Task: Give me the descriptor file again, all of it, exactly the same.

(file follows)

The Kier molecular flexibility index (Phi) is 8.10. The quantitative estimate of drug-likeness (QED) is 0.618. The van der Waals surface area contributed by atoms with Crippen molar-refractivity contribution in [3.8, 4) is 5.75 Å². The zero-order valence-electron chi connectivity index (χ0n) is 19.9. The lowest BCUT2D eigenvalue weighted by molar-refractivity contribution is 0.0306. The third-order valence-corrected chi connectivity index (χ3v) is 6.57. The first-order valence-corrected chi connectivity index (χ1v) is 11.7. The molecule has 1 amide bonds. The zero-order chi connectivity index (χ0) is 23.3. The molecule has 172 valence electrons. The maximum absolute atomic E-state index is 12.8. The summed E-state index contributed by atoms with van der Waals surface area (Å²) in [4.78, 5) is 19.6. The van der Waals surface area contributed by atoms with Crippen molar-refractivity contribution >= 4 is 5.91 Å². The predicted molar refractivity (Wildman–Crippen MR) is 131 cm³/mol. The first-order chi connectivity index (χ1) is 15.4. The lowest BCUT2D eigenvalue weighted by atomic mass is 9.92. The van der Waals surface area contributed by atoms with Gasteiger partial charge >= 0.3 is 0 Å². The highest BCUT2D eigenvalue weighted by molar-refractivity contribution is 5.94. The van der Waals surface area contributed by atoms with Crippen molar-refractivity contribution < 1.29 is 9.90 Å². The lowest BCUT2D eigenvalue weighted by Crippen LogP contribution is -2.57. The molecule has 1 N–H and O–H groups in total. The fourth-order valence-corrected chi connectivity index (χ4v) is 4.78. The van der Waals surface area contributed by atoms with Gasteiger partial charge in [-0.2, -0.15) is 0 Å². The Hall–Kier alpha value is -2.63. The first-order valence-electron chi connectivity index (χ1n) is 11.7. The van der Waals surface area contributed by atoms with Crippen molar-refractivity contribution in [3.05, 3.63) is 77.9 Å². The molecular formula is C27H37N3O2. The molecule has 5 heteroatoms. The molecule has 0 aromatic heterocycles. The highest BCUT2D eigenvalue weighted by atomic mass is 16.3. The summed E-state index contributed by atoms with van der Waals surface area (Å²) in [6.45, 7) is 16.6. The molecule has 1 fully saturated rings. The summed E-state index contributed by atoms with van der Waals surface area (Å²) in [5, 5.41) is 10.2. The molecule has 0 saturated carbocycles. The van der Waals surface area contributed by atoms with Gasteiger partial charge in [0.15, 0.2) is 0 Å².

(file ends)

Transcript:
The Kier molecular flexibility index (Phi) is 8.10. The quantitative estimate of drug-likeness (QED) is 0.618. The van der Waals surface area contributed by atoms with Crippen molar-refractivity contribution in [3.8, 4) is 5.75 Å². The zero-order valence-electron chi connectivity index (χ0n) is 19.9. The lowest BCUT2D eigenvalue weighted by molar-refractivity contribution is 0.0306. The third-order valence-corrected chi connectivity index (χ3v) is 6.57. The first-order valence-corrected chi connectivity index (χ1v) is 11.7. The molecule has 1 amide bonds. The zero-order chi connectivity index (χ0) is 23.3. The molecule has 172 valence electrons. The maximum absolute atomic E-state index is 12.8. The summed E-state index contributed by atoms with van der Waals surface area (Å²) in [4.78, 5) is 19.6. The van der Waals surface area contributed by atoms with Crippen molar-refractivity contribution >= 4 is 5.91 Å². The predicted molar refractivity (Wildman–Crippen MR) is 131 cm³/mol. The first-order chi connectivity index (χ1) is 15.4. The lowest BCUT2D eigenvalue weighted by atomic mass is 9.92. The van der Waals surface area contributed by atoms with Gasteiger partial charge >= 0.3 is 0 Å². The highest BCUT2D eigenvalue weighted by molar-refractivity contribution is 5.94. The van der Waals surface area contributed by atoms with Crippen molar-refractivity contribution < 1.29 is 9.90 Å². The lowest BCUT2D eigenvalue weighted by Crippen LogP contribution is -2.57. The molecule has 1 N–H and O–H groups in total. The fourth-order valence-corrected chi connectivity index (χ4v) is 4.78. The van der Waals surface area contributed by atoms with Gasteiger partial charge in [-0.2, -0.15) is 0 Å². The Hall–Kier alpha value is -2.63. The first-order valence-electron chi connectivity index (χ1n) is 11.7. The van der Waals surface area contributed by atoms with Crippen molar-refractivity contribution in [3.05, 3.63) is 77.9 Å². The molecular formula is C27H37N3O2. The molecule has 5 heteroatoms. The molecule has 0 aromatic heterocycles. The highest BCUT2D eigenvalue weighted by atomic mass is 16.3. The summed E-state index contributed by atoms with van der Waals surface area (Å²) in [6.45, 7) is 16.6. The molecule has 1 fully saturated rings. The summed E-state index contributed by atoms with van der Waals surface area (Å²) in [5, 5.41) is 10.2. The molecule has 0 saturated carbocycles. The van der Waals surface area contributed by atoms with Gasteiger partial charge in [0.15, 0.2) is 0 Å².